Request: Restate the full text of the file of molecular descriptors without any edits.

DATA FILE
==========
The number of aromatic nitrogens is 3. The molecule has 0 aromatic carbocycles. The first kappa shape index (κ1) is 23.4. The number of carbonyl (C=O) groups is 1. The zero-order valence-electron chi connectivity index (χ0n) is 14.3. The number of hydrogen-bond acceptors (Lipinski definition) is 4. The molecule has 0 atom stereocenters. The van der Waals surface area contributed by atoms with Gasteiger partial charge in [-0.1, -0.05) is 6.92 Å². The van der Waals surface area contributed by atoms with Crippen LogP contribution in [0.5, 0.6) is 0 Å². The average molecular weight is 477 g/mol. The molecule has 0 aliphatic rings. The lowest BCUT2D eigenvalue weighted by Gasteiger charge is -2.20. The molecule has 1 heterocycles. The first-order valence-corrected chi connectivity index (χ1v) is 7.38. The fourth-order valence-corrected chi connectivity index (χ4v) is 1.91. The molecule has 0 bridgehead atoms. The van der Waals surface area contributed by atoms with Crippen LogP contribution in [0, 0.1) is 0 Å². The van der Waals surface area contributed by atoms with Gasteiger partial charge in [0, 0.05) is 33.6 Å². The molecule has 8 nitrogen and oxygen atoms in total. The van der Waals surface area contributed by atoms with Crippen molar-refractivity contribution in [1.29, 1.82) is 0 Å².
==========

The number of aromatic nitrogens is 3. The molecule has 0 aromatic carbocycles. The first kappa shape index (κ1) is 23.4. The number of carbonyl (C=O) groups is 1. The zero-order valence-electron chi connectivity index (χ0n) is 14.3. The number of hydrogen-bond acceptors (Lipinski definition) is 4. The molecule has 0 atom stereocenters. The van der Waals surface area contributed by atoms with Gasteiger partial charge in [-0.1, -0.05) is 6.92 Å². The van der Waals surface area contributed by atoms with Crippen LogP contribution in [0.5, 0.6) is 0 Å². The average molecular weight is 477 g/mol. The molecule has 0 aliphatic rings. The lowest BCUT2D eigenvalue weighted by Gasteiger charge is -2.20. The molecule has 1 heterocycles. The first-order valence-corrected chi connectivity index (χ1v) is 7.38. The fourth-order valence-corrected chi connectivity index (χ4v) is 1.91. The molecule has 0 bridgehead atoms. The van der Waals surface area contributed by atoms with Crippen LogP contribution in [0, 0.1) is 0 Å². The van der Waals surface area contributed by atoms with Gasteiger partial charge in [0, 0.05) is 33.6 Å². The molecule has 8 nitrogen and oxygen atoms in total. The van der Waals surface area contributed by atoms with Crippen molar-refractivity contribution in [1.29, 1.82) is 0 Å².